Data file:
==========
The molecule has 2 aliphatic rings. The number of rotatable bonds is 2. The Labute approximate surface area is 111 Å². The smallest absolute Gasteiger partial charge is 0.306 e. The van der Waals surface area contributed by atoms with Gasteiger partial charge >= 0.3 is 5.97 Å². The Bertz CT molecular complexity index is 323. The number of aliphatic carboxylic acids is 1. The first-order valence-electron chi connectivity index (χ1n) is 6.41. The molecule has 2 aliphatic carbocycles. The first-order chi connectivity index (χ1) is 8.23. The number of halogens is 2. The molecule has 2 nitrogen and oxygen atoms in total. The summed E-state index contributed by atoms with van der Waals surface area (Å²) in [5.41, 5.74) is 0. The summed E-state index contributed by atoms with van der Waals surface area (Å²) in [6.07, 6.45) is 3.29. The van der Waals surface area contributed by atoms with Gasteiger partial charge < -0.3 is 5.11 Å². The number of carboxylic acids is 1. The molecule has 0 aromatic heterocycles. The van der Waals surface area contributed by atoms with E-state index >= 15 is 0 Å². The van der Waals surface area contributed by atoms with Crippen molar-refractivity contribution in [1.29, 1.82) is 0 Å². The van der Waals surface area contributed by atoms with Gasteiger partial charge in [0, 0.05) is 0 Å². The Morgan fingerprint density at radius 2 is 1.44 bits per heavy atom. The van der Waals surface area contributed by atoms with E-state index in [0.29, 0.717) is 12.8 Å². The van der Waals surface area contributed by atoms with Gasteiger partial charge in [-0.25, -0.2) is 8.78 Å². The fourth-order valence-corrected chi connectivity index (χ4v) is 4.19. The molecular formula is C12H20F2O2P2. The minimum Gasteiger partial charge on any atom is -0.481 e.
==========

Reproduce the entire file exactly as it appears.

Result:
The molecule has 2 aliphatic rings. The number of rotatable bonds is 2. The Labute approximate surface area is 111 Å². The smallest absolute Gasteiger partial charge is 0.306 e. The van der Waals surface area contributed by atoms with Gasteiger partial charge >= 0.3 is 5.97 Å². The Bertz CT molecular complexity index is 323. The number of aliphatic carboxylic acids is 1. The first-order valence-electron chi connectivity index (χ1n) is 6.41. The molecule has 2 aliphatic carbocycles. The first-order chi connectivity index (χ1) is 8.23. The number of halogens is 2. The molecule has 2 nitrogen and oxygen atoms in total. The summed E-state index contributed by atoms with van der Waals surface area (Å²) in [5.41, 5.74) is 0. The summed E-state index contributed by atoms with van der Waals surface area (Å²) in [6.07, 6.45) is 3.29. The van der Waals surface area contributed by atoms with Gasteiger partial charge < -0.3 is 5.11 Å². The number of carboxylic acids is 1. The molecule has 0 aromatic heterocycles. The van der Waals surface area contributed by atoms with E-state index >= 15 is 0 Å². The van der Waals surface area contributed by atoms with Crippen molar-refractivity contribution in [1.29, 1.82) is 0 Å². The van der Waals surface area contributed by atoms with Gasteiger partial charge in [0, 0.05) is 0 Å². The Morgan fingerprint density at radius 2 is 1.44 bits per heavy atom. The van der Waals surface area contributed by atoms with E-state index in [0.29, 0.717) is 12.8 Å². The van der Waals surface area contributed by atoms with Gasteiger partial charge in [-0.25, -0.2) is 8.78 Å². The fourth-order valence-corrected chi connectivity index (χ4v) is 4.19. The molecular formula is C12H20F2O2P2. The minimum Gasteiger partial charge on any atom is -0.481 e.